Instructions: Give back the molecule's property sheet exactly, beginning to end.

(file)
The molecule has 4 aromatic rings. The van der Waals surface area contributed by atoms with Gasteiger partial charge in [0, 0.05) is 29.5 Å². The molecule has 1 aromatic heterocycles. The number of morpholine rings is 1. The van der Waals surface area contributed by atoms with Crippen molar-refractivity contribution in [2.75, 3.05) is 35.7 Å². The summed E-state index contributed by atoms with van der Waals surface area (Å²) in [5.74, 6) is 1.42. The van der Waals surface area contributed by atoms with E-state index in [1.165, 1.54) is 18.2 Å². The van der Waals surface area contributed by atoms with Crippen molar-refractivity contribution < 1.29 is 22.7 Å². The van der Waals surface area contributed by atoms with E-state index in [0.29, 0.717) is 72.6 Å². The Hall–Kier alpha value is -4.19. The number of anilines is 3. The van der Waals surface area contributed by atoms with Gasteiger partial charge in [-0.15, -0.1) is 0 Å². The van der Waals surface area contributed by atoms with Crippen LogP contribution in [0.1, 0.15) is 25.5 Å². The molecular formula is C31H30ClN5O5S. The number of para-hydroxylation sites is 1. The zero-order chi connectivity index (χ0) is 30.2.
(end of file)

The molecule has 4 aromatic rings. The van der Waals surface area contributed by atoms with Gasteiger partial charge in [0, 0.05) is 29.5 Å². The molecule has 1 aromatic heterocycles. The number of morpholine rings is 1. The van der Waals surface area contributed by atoms with Crippen molar-refractivity contribution in [2.75, 3.05) is 35.7 Å². The summed E-state index contributed by atoms with van der Waals surface area (Å²) in [5.74, 6) is 1.42. The van der Waals surface area contributed by atoms with E-state index in [1.165, 1.54) is 18.2 Å². The van der Waals surface area contributed by atoms with Crippen molar-refractivity contribution < 1.29 is 22.7 Å². The van der Waals surface area contributed by atoms with E-state index in [0.29, 0.717) is 72.6 Å². The Hall–Kier alpha value is -4.19. The number of anilines is 3. The van der Waals surface area contributed by atoms with Gasteiger partial charge in [-0.15, -0.1) is 0 Å². The van der Waals surface area contributed by atoms with Crippen LogP contribution in [0.1, 0.15) is 25.5 Å². The molecular formula is C31H30ClN5O5S. The number of para-hydroxylation sites is 1. The zero-order chi connectivity index (χ0) is 30.2.